Case study

A man, 25 years of age and with a history of asthma, is keen to take up scuba diving. He has not had an exacerbation for 2 years and is currently not taking preventive medication. He is worried about the potential risks of diving and asks, ‘Is it okay for me to scuba dive with my lung condition?’

Scuba diving with pre-existing lung conditions

Self-contained underwater breathing apparatus (SCUBA) diving is an increasingly popular recreational sport. Rapidly changing ambient water pressure related to the depth of the dive may lead to serious physical implications, especially in patients with pre-existing lung conditions.

Pulmonary barotrauma and decompression sickness are the two most commonly described complications from diving and can occur in individuals with no prior history of lung disease. A history of asthma was traditionally thought to be an absolute contraindication to diving, as airway obstruction, air trapping and hyperinflation were thought to increase the risk of pulmonary barotrauma. In addition, compressed gas (which is often cold and dry), increased gas density and physical exertion may be triggers for asthma in susceptible individuals.11 However, there is a paucity of data showing a substantial increase in adverse outcomes from SCUBA diving in patients with asthma.12 Prospective divers with asthma may be so well controlled by current medications that their airways are no longer reactive to stimuli such as exercise and salt water. These individuals may be at no greater risk from diving than individuals without asthma. If this is so, the implication is that people with asthma who are asymptomatic and show normal lung function on testing with spirometry and bronchial provocation may be able to dive with an acceptable level of risk. Patients with active wheeze or moderate-to-severe persistent asthma should be dissuaded from diving.13,14 In cases of doubt, specialist medical opinion should be sought. Patients with past spontaneous pneumothorax, existing lung cysts or bullae should be advised not to dive.15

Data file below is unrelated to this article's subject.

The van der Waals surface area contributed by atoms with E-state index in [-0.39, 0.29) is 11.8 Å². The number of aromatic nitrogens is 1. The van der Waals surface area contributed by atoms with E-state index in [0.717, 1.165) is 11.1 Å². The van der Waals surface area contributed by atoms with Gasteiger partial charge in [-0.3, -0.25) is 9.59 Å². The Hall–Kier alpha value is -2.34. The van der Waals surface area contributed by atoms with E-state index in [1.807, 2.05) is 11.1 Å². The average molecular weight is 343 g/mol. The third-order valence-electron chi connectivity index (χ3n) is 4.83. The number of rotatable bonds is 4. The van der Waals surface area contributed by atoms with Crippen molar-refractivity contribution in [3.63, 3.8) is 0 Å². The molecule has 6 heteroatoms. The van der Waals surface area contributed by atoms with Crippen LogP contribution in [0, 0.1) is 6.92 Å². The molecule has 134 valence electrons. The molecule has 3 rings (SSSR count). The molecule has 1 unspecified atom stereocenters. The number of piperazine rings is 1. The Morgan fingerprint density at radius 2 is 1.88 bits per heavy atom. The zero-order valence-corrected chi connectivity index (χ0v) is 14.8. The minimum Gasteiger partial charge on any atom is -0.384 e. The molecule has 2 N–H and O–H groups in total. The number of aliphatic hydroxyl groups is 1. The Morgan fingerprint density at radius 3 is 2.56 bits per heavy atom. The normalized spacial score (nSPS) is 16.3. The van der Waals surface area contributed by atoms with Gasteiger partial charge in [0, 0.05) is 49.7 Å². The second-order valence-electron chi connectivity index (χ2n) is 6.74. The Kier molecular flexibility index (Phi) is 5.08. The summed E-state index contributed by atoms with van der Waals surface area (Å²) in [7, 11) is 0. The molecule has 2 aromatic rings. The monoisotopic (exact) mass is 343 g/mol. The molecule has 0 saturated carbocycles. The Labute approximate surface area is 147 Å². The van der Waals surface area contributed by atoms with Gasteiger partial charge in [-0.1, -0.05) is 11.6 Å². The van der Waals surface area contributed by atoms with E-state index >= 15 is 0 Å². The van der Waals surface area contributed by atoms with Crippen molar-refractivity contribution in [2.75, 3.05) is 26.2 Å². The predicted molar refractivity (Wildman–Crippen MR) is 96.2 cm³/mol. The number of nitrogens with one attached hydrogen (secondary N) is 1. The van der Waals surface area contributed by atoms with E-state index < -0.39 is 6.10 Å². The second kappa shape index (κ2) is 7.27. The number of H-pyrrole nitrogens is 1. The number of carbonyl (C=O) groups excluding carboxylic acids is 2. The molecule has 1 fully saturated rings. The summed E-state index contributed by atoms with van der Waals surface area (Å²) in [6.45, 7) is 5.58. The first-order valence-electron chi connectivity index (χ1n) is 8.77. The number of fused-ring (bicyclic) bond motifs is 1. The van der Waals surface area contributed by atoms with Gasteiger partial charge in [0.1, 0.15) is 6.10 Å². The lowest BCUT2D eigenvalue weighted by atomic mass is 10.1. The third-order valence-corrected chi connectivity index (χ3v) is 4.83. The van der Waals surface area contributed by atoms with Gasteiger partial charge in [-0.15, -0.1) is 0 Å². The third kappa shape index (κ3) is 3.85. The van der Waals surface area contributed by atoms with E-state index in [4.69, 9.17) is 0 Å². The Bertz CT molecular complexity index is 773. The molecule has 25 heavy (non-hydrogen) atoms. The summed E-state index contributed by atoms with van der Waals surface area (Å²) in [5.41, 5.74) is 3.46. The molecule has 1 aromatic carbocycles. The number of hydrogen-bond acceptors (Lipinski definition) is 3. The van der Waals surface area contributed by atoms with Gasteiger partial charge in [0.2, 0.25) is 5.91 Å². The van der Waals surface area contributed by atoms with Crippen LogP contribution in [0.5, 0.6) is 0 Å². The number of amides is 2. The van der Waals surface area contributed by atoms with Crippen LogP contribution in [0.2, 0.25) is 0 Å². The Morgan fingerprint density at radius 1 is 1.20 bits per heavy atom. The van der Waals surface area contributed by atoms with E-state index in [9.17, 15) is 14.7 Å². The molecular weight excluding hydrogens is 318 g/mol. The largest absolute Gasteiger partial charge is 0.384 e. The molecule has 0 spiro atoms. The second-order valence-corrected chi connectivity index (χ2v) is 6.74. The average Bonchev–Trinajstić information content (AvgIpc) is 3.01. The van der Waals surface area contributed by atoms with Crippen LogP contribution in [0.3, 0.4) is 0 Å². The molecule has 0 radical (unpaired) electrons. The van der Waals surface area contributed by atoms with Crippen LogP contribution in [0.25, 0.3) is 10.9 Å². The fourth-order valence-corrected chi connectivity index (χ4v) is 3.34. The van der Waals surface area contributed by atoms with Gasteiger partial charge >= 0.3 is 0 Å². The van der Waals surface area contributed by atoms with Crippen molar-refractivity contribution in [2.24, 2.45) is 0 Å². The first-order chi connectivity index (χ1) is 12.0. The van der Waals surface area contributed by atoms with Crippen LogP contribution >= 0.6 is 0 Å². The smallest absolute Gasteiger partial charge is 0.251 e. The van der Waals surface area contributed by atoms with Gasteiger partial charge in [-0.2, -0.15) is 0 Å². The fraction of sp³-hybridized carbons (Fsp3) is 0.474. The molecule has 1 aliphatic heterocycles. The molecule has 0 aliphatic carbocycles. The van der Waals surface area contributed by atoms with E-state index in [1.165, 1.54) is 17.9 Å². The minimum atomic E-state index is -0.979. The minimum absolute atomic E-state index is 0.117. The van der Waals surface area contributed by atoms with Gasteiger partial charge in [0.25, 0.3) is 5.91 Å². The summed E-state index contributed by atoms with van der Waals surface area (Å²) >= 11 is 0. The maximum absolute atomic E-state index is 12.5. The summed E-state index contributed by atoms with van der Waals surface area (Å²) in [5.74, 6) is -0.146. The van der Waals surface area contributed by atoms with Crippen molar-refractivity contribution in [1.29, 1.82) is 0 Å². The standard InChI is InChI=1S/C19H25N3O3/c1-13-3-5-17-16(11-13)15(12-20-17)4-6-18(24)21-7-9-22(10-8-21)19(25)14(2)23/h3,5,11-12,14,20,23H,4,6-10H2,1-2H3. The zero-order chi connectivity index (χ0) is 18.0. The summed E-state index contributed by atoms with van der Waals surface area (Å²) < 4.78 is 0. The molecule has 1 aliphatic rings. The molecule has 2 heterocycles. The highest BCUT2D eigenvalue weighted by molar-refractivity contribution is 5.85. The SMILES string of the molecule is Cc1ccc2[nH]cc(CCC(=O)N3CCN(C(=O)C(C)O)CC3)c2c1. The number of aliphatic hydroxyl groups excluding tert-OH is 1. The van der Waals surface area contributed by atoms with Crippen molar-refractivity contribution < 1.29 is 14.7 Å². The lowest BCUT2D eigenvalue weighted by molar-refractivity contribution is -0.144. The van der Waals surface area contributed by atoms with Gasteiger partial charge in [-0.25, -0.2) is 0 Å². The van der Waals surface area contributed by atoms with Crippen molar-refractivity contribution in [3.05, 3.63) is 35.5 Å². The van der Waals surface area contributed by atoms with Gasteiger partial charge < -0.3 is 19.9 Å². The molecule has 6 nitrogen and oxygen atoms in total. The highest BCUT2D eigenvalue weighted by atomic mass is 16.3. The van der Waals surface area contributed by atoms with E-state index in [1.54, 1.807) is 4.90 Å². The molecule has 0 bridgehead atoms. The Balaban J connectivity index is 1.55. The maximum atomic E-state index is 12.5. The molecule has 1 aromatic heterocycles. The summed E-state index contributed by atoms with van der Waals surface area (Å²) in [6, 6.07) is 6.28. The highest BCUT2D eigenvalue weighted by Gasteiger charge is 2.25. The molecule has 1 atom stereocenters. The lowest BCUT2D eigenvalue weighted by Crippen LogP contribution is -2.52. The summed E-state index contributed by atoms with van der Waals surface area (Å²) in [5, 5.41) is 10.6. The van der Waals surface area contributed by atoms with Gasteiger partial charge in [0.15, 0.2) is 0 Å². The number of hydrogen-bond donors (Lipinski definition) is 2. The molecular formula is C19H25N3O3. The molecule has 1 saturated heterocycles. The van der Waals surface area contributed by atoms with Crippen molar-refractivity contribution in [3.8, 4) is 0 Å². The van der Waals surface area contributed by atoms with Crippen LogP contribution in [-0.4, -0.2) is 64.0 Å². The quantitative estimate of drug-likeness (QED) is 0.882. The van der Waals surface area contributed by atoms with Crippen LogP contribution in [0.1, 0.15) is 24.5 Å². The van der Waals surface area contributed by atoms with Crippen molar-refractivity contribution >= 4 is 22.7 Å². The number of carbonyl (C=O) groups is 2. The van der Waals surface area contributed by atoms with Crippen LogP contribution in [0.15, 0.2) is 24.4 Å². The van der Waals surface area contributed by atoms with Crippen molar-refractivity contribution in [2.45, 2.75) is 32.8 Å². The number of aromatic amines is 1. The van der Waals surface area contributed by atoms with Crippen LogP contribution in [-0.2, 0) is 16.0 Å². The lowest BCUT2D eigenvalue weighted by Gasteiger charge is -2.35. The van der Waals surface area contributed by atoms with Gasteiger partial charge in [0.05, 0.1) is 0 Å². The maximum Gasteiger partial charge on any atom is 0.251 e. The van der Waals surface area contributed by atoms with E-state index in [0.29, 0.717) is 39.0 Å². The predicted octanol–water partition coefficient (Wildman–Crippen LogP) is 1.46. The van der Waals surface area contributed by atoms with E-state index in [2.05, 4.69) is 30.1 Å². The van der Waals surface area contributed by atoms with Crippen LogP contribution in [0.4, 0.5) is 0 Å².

Case study conclusion

This patient should undergo assessment of current lung function with spirometry. A bronchial provocation test should be performed if spirometry is normal. If airflow obstruction or bronchial hyper-responsiveness are demonstrated, these indicate inadequately controlled asthma and the patient should be counselled against diving, at least until his asthma is better controlled. If lung function and bronchial provocation testing are normal, he should be provided with a written asthma action plan and undergo review of his peak flow meter and inhaler techniques. Caution would dictate monitoring of symptoms and peak flows during the period of diving, with subsequent increases in short-acting beta agonist use, addition of a preventer and cessation of diving as required if symptoms or lung function deteriorate.

Summary

Patients with chronic lung disease can safely engage in a range of recreational, sporting and other activities. Guidelines based on limited evidence and expert opinions exist for certain activities but not all. Simple precautions and a common sense approach guided by knowledge of the particular risks in each setting should ensure a satisfactory outcome.

Conflict of interest: Christine McDonald has received payment for Board membership from Boehringer Ingelheim, Pfizer and Novartis; and for lectures from Boehringer Ingelheim and AstraZeneca.

References

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  5. Larson EB, Roach RC, Schoene RB, Hornbein TF. Acute mountain sickness and acetazolamide. JAMA 1982;248:328–32.
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  10. Fromm RE Jr, Varon J, Lechin AE, Hirshkoqitz M. CPAP machine performance and altitude. Chest 1995;108:1577–80.
  11. Tetzlaff K, Muth CM, Waldhauser LK. A review of asthma and scuba diving. J Asthma 2002;39:557–66.
  12. Koehle M, Lloyd-Smith R, McKenzie D, Taunton J. Asthma and recreational scuba diving: a systematic review. Sports Med 2003;33:557–66.
  13. Jenkins C, Anderson SD, Wong R, Veale A. Compressed air diving and respiratory disease. Med J Aust 1993;158:275–9.
  14. South Pacific Underwater Medicine Society. Guidelines on medical risk assessment for diving. Available at http://spums.org.au/page/spums-medical-2010 [Accessed October 2012].
  15. British Thoracic Society Fitness to Dive Group. British Thoracic Society Guidelines on respiratory aspects of fitness for diving. Thorax 2003;58:3–13.

Correspondence afp@racgp.org.au